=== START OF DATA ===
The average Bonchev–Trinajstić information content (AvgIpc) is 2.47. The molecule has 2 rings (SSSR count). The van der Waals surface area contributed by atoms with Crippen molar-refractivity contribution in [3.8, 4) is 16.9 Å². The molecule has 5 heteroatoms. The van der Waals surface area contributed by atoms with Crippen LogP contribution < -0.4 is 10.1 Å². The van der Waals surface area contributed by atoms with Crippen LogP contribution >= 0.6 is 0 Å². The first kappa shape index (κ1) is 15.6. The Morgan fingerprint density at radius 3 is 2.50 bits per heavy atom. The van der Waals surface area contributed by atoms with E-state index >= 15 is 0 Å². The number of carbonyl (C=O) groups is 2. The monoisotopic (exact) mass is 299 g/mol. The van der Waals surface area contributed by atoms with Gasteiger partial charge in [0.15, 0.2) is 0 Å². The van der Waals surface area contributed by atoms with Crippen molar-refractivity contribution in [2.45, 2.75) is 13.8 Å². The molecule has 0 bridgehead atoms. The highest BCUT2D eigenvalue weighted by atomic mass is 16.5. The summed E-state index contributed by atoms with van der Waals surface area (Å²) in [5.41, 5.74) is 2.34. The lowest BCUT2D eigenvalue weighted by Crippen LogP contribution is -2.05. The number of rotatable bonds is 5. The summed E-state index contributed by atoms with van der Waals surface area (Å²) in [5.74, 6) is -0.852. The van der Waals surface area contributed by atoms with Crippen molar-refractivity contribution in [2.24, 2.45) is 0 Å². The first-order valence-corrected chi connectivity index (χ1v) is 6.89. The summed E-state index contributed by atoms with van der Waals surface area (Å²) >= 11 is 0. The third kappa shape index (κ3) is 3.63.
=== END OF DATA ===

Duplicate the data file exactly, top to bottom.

The average Bonchev–Trinajstić information content (AvgIpc) is 2.47. The molecule has 2 rings (SSSR count). The van der Waals surface area contributed by atoms with Crippen molar-refractivity contribution in [3.8, 4) is 16.9 Å². The molecule has 5 heteroatoms. The van der Waals surface area contributed by atoms with Crippen LogP contribution < -0.4 is 10.1 Å². The van der Waals surface area contributed by atoms with Crippen LogP contribution >= 0.6 is 0 Å². The first kappa shape index (κ1) is 15.6. The Morgan fingerprint density at radius 3 is 2.50 bits per heavy atom. The van der Waals surface area contributed by atoms with E-state index >= 15 is 0 Å². The number of carbonyl (C=O) groups is 2. The monoisotopic (exact) mass is 299 g/mol. The van der Waals surface area contributed by atoms with Gasteiger partial charge in [0.15, 0.2) is 0 Å². The van der Waals surface area contributed by atoms with Crippen molar-refractivity contribution in [2.45, 2.75) is 13.8 Å². The molecule has 0 bridgehead atoms. The highest BCUT2D eigenvalue weighted by atomic mass is 16.5. The summed E-state index contributed by atoms with van der Waals surface area (Å²) in [5.41, 5.74) is 2.34. The lowest BCUT2D eigenvalue weighted by Crippen LogP contribution is -2.05. The number of rotatable bonds is 5. The summed E-state index contributed by atoms with van der Waals surface area (Å²) in [5.74, 6) is -0.852. The van der Waals surface area contributed by atoms with Crippen molar-refractivity contribution in [2.24, 2.45) is 0 Å². The first-order valence-corrected chi connectivity index (χ1v) is 6.89. The summed E-state index contributed by atoms with van der Waals surface area (Å²) >= 11 is 0. The third kappa shape index (κ3) is 3.63.